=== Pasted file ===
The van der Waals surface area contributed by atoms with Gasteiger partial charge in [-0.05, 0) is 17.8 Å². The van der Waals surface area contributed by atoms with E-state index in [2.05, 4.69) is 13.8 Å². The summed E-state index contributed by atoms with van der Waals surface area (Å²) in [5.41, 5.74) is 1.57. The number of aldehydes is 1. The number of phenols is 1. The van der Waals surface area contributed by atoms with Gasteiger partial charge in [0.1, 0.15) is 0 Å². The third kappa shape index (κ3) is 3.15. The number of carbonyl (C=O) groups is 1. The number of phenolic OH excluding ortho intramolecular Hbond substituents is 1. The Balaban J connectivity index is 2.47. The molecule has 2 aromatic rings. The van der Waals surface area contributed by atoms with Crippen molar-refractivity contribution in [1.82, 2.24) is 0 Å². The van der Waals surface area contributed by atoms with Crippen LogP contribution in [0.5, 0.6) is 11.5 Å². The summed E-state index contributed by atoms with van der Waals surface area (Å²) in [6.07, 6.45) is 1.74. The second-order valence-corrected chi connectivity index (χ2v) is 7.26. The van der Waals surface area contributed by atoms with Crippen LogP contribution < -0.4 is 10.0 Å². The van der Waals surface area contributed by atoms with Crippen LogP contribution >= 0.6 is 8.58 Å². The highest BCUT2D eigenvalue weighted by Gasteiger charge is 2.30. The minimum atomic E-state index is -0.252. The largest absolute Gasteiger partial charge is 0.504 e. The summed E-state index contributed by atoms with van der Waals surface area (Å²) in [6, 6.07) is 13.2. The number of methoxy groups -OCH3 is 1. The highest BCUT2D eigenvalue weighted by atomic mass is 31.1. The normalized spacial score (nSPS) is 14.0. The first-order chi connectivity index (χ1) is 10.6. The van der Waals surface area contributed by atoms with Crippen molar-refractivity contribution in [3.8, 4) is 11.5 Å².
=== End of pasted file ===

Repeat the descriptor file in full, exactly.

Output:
The van der Waals surface area contributed by atoms with Gasteiger partial charge in [-0.05, 0) is 17.8 Å². The van der Waals surface area contributed by atoms with E-state index in [2.05, 4.69) is 13.8 Å². The summed E-state index contributed by atoms with van der Waals surface area (Å²) in [5.41, 5.74) is 1.57. The number of aldehydes is 1. The number of phenols is 1. The van der Waals surface area contributed by atoms with Gasteiger partial charge in [0.1, 0.15) is 0 Å². The third kappa shape index (κ3) is 3.15. The number of carbonyl (C=O) groups is 1. The number of phenolic OH excluding ortho intramolecular Hbond substituents is 1. The Balaban J connectivity index is 2.47. The molecule has 2 aromatic rings. The van der Waals surface area contributed by atoms with Crippen molar-refractivity contribution in [1.82, 2.24) is 0 Å². The van der Waals surface area contributed by atoms with Crippen LogP contribution in [0.5, 0.6) is 11.5 Å². The summed E-state index contributed by atoms with van der Waals surface area (Å²) in [6.07, 6.45) is 1.74. The second-order valence-corrected chi connectivity index (χ2v) is 7.26. The van der Waals surface area contributed by atoms with Crippen LogP contribution < -0.4 is 10.0 Å². The van der Waals surface area contributed by atoms with Crippen LogP contribution >= 0.6 is 8.58 Å². The highest BCUT2D eigenvalue weighted by Gasteiger charge is 2.30. The minimum atomic E-state index is -0.252. The largest absolute Gasteiger partial charge is 0.504 e. The summed E-state index contributed by atoms with van der Waals surface area (Å²) in [6, 6.07) is 13.2. The number of methoxy groups -OCH3 is 1. The highest BCUT2D eigenvalue weighted by atomic mass is 31.1. The normalized spacial score (nSPS) is 14.0. The first-order chi connectivity index (χ1) is 10.6. The van der Waals surface area contributed by atoms with Crippen molar-refractivity contribution in [3.8, 4) is 11.5 Å².